|Joe Lukas kicking it off at PW&WCBA 2012|
"You have risk all around you. Risk can be good or bad." - Joseph Lukas, PMP, PE, CCE, Vice President, PMCentersUSA started our workshop at PW&WCBA this morning by discussing the nature of risk. What do creating "New Coke," driving a car, and investing capital have in common? All of these activities carry risk...or uncertainty.
Lukas pointed out that risks are not always bad, they can also be opportunities. Risk management can contain both planning for adverse effects, but it can also be a way to plan for positive opportunities. Start thinking of it not as "risk management" but "uncertainty management."
Why do risk management?
- Technology, personnel or even project requirements may change over time, and the likelihood of change increases the longer the duration of the project
- Risk management can help you be prepared for these changes
So what are some ways to identify risks?
Brainstorm with the team: you can even ask "what could make this project fail?"
Checklists based on prior projects (in addition to "scanning the horizon" for new risks)
Describe the risk in 3 parts: causes, risk events & impacts
Once you've identified risk causes, events and impacts you can then assign each risk a probability of occurring and an impact value. There may be some risks that you choose to ignore, knowing that the impact or likelihood will be low, there may be others with a high probability that you can plan for. The probability and impact values will be subjective depending on what the project is, and can be determined by the member of the project team with expertise in that area.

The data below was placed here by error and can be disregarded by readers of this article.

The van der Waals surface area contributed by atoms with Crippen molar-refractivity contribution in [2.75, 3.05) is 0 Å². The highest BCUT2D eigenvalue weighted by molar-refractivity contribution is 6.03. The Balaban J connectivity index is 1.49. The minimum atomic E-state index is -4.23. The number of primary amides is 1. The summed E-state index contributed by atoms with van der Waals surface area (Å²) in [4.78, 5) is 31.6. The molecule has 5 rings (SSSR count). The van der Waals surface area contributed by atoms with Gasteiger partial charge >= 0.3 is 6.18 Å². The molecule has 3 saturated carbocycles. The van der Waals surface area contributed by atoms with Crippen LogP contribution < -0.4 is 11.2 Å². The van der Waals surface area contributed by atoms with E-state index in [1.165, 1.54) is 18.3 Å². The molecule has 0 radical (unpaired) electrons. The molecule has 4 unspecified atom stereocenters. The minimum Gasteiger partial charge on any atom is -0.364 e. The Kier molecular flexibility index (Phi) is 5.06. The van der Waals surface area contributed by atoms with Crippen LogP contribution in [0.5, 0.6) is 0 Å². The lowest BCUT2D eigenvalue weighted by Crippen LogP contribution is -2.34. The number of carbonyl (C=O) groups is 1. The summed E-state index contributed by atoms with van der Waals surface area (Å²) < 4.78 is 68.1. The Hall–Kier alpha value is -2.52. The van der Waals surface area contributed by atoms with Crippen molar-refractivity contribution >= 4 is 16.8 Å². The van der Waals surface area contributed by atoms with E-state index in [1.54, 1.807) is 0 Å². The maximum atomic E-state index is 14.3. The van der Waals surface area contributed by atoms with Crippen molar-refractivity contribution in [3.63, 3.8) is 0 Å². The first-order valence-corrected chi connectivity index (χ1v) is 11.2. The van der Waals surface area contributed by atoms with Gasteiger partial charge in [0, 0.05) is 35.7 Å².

Attendees of the workshop today went through a case study example using these tools to identify risks and create rankings of most important risks, each group found 6 or more risks for the project in question (the actual case study project team had identified 85 potential risks in their process!) Risks identified included everything from weather to difficulty or delays in obtaining permits to interpersonal conflicts or lack of buy-in from key individuals. You can do this for any project at home by brainstorming risks on your own project (identifying the cause, event and impact for each) and then assigning each a probability and impact value. Based on this you can rank the top risks from most to least likely.
Once you're aware of your risks and their probabilities/impact values, you can make your risk management plan.
Three techniques for risk response are:
Avoidance: eliminate the threat by eliminating the cause
Transfer & Share: reduce impact by sharing costs with an outside partner or share risks by contracting out
Mitigation: Reduce the probability to reduce the risk - take action to change the likelihood of a risk happening
Acceptance: (Active & Passive) Either have a plan in place for if a risk occurs, or passively accepting it when it occurs
Michelle LeBlanc is a Social Media Strategist at IIR USA and the voice behind the @Project_World twitter. She may be reached at firstname.lastname@example.org